Labour’s announcement is yet to be fully fleshed out in terms of how DOR would bid and the franchises it would bid for. Nonetheless, if quasi renationalisation is the purpose, many in the industry believe Labour would be fighting an ideological battle that has already been largely won albeit by default, following the Office of National Statistics’ reclassification of Network Rail as a public sector organisation.

“Labour seems to be looking at opinion polls suggesting nationalisation of the rail industry could be a good thing and thinking it needs a policy response,” one senior franchising advisor to a number of private sector bidders told Passenger Transport. “Their answer could be that the really important part of the railways – covering safety and direct control over the majority of costs – is effectively nationalised now. Franchising under the current system is really about customer service. At a philosophical level, isn’t that the part you would privatise while nationalising control over safety, rather like the bus network in London?”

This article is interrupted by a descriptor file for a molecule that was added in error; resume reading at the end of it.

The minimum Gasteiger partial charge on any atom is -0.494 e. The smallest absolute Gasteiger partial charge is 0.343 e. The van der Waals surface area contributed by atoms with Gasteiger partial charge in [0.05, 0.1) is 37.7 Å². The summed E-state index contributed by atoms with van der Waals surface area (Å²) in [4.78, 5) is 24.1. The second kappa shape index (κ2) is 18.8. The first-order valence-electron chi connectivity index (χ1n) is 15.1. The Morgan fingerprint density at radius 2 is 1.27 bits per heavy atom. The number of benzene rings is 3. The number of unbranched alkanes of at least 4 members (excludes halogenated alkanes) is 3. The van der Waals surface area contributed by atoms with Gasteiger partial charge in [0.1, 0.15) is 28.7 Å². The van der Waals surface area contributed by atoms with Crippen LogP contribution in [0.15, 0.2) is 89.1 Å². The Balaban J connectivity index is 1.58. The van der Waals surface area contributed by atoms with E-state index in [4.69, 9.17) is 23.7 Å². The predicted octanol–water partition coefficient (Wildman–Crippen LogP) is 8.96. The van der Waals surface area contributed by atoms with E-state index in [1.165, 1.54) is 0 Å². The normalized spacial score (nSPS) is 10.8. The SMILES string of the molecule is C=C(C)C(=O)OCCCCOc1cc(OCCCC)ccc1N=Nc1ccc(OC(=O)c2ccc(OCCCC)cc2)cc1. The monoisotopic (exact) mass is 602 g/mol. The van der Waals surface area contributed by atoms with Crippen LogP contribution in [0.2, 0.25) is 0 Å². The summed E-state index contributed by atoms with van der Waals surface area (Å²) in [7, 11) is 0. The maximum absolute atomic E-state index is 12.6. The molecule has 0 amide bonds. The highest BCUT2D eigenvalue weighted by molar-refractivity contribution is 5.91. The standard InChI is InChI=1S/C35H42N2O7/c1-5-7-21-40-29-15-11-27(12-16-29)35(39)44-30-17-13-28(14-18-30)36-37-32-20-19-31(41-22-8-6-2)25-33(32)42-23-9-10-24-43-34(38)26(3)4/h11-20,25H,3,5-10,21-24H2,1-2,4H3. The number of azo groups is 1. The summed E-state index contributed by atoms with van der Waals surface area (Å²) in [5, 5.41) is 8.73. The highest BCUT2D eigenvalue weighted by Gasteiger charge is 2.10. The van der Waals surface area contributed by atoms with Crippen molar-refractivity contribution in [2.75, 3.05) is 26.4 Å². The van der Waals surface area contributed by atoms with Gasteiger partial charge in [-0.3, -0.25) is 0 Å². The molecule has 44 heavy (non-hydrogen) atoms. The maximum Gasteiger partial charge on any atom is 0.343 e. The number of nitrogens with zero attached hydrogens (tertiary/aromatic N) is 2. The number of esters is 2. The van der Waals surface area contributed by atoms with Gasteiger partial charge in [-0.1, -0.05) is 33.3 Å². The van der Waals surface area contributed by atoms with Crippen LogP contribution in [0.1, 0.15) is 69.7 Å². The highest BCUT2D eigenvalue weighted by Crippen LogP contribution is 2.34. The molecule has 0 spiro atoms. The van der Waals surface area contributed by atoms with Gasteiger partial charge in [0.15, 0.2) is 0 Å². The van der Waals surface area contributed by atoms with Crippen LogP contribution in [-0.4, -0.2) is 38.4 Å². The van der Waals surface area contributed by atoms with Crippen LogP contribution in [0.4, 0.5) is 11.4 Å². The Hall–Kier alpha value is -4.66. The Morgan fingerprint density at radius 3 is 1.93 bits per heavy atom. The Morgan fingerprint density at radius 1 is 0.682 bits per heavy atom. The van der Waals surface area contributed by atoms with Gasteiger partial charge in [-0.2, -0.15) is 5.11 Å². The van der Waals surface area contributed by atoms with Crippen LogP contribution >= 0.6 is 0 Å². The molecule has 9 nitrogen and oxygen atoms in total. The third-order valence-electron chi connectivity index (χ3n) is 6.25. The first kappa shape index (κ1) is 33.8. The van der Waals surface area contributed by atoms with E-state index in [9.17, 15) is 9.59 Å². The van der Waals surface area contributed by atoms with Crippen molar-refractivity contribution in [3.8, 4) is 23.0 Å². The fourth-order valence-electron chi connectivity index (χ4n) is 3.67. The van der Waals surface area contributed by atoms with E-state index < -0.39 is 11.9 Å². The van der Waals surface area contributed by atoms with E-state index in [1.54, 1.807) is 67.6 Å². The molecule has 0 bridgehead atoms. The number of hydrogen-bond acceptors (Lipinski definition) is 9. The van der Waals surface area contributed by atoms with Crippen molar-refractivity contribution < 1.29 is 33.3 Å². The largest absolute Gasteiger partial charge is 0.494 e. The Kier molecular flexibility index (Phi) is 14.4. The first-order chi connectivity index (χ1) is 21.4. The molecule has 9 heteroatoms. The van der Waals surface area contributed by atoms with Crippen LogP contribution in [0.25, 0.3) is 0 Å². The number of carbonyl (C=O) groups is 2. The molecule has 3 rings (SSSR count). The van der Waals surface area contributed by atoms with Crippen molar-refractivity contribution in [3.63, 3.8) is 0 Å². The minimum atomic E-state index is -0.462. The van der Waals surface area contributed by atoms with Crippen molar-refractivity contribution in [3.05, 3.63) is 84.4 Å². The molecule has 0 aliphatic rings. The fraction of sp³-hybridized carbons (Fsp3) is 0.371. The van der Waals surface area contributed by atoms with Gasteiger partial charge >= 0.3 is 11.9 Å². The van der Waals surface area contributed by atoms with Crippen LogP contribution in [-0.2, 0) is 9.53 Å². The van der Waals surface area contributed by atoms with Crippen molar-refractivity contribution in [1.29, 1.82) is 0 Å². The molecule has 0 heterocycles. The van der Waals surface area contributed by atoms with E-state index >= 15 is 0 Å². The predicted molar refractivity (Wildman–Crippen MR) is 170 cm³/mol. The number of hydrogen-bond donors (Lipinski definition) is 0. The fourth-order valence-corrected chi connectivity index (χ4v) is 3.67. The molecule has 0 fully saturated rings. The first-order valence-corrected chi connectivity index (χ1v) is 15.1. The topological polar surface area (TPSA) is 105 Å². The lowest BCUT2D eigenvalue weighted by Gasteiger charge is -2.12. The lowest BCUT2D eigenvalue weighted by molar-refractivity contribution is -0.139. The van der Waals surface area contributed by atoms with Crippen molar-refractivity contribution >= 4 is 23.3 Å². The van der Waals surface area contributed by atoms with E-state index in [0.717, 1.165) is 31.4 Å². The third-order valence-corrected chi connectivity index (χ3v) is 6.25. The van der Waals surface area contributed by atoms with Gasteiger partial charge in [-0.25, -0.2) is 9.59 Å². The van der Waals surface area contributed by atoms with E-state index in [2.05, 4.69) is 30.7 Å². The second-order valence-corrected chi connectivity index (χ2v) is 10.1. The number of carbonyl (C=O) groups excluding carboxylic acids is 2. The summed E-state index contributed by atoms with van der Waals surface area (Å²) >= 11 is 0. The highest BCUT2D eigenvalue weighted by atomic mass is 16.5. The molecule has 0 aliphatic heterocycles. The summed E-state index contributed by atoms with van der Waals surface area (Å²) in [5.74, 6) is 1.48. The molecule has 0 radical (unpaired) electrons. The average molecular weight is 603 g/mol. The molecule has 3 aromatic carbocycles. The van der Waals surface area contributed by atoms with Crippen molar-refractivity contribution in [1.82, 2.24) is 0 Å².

However, arguably, the most remarkable aspect of the announcement is not its implications for the UK rail sector but an apparent reversal under successive governments of any colour that the UK public sector should not be involved in competitive markets.

“If they are saying they want to create a commercial vehicle that may be better placed to bid for foreign franchises (as well as UK contracts) than the private sector that’s an intriguing question, but it goes against the grain of British industrial policy going back 30 years,” the bid advisor commented. “There may be some national benefit from putting the UK balance sheet into play to ensure the Germans and French don’t run away with everything, but I’m not sure that’s a legitimate public policy goal.”